Girolamo Savonarola

SavonarolaGerolamo SavonarolaJerome Savonarola
Girolamo Savonarola (, ; 21 September 1452 – 23 May 1498) was an Italian Dominican friar from Ferrara and preacher active in Renaissance Florence.wikipedia
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Bonfire of the vanities

Bonfires of the VanitiesBonfires of the vanities, 1492–97fed to the flames
He disobeyed and further defied the pope by preaching under a ban, highlighting his campaign for reform with processions, bonfires of the vanities, and pious theatricals.
The phrase usually refers to the bonfire of 7 February 1497, when supporters of Dominican friar Girolamo Savonarola collected and burned thousands of objects such as cosmetics, art, and books in Florence, Italy on the Shrove Tuesday festival.


Protestant Reformationthe ReformationProtestant
Some Protestants consider Savonarola to be a vital precursor of the Reformation.
Movements had been made towards a Reformation prior to Luther, so some Protestants in the tradition of the Radical Reformation prefer to credit the start of the Reformation to reformers such as Arnold of Brescia, Peter Waldo, Jan Hus, Tomáš Štítný ze Štítného, John Wycliffe, and Girolamo Savonarola.


ProtestantProtestantsProtestant church
Some Protestants consider Savonarola to be a vital precursor of the Reformation.
Starting in 1475, an Italian Dominican friar Girolamo Savonarola was calling for a Christian renewal.

Pope Alexander VI

Alexander VIRodrigo BorgiaRodrigo Borgia, Pope Alexander VI
In 1495 when Florence refused to join Pope Alexander VI's Holy League against the French, the Vatican summoned Savonarola to Rome.
Opponents, such as the powerful demagogic Florentine friar Girolamo Savonarola, launched invectives against papal corruption and appealed for a general council to confront the papal abuses.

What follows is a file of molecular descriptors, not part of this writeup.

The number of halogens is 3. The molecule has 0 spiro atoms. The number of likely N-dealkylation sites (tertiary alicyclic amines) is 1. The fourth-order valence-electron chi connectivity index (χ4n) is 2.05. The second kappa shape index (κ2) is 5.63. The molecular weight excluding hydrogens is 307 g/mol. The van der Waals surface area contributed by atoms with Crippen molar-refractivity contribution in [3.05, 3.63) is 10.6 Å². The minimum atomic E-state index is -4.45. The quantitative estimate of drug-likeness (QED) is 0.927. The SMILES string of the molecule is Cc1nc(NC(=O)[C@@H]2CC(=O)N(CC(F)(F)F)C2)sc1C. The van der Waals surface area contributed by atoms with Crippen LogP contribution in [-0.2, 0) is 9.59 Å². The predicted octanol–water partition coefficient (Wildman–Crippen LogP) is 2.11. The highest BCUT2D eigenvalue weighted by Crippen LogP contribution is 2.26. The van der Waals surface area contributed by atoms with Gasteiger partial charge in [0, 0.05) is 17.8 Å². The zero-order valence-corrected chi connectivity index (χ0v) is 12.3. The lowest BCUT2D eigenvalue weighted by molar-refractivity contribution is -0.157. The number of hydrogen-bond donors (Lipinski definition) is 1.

History of Florence

FlorenceRenaissance FlorenceFlorentine
Girolamo Savonarola (, ; 21 September 1452 – 23 May 1498) was an Italian Dominican friar from Ferrara and preacher active in Renaissance Florence.
Anti-Medici sentiment was much influenced by the teachings of the radical Dominican prior Girolamo Savonarola.

Giovanni Pico della Mirandola

Pico della MirandolaGiovanni PicoPico
It seems that this was due to the initiative of the humanist philosopher-prince, Giovanni Pico della Mirandola, who had heard Savonarola in a formal disputation in Reggio Emilia and been impressed with his learning and piety.
trip to Florence, he met Angelo Poliziano, the courtly poet Girolamo Benivieni, and probably the young Dominican friar Girolamo Savonarola.

Girolamo Benivieni

He and his close friend, the humanist poet Girolamo Benivieni, composed lauds and other devotional songs for the Carnival processions of 1496, 1497 and 1498, replacing the bawdy Carnival songs of the era of Lorenzo de' Medici.
In the late 1480s, he and Pico della Mirandola became students of Dominican friar Girolamo Savonarola (1452–1498).


Ferrara, ItalyFerraresePontelagoscuro
Girolamo Savonarola (, ; 21 September 1452 – 23 May 1498) was an Italian Dominican friar from Ferrara and preacher active in Renaissance Florence.
Ferrara gave birth to Girolamo Savonarola, the famous medieval Dominican priest and leader of Florence from 1494 until his execution in 1498.

Trial by ordeal

ordealordeal by firetrial by fire
A trial by fire proposed by a rival Florentine preacher in April 1498 to test Savonarola's divine mandate turned into a fiasco, and popular opinion turned against him.
In 1498, Dominican friar Girolamo Savonarola, the leader of a reform movement in Florence who claimed apocalyptic prophetic visions, attempted to prove the divine sanction of his mission by undergoing a trial by fire.

House of Medici

MediciMedici familyMedicis
While Savonarola intervened with the French king, the Florentines expelled the ruling Medicis and, at the friar's urging, established a "popular" republic.
After Lorenzo's death, the puritanical Dominican friar Girolamo Savonarola rose to prominence, warning Florentines against excessive luxury.

Infelix ego

Infelix ego ("Alas, wretch that I am") is a Latin meditation on the Miserere, Psalm 51 (Psalm 50 in Septuagint numbering), composed in prison by Girolamo Savonarola by 8 May 1498, after he was tortured on the rack, and two weeks before he was burned at the stake in the Piazza della Signoria in Florence on 23 May 1498.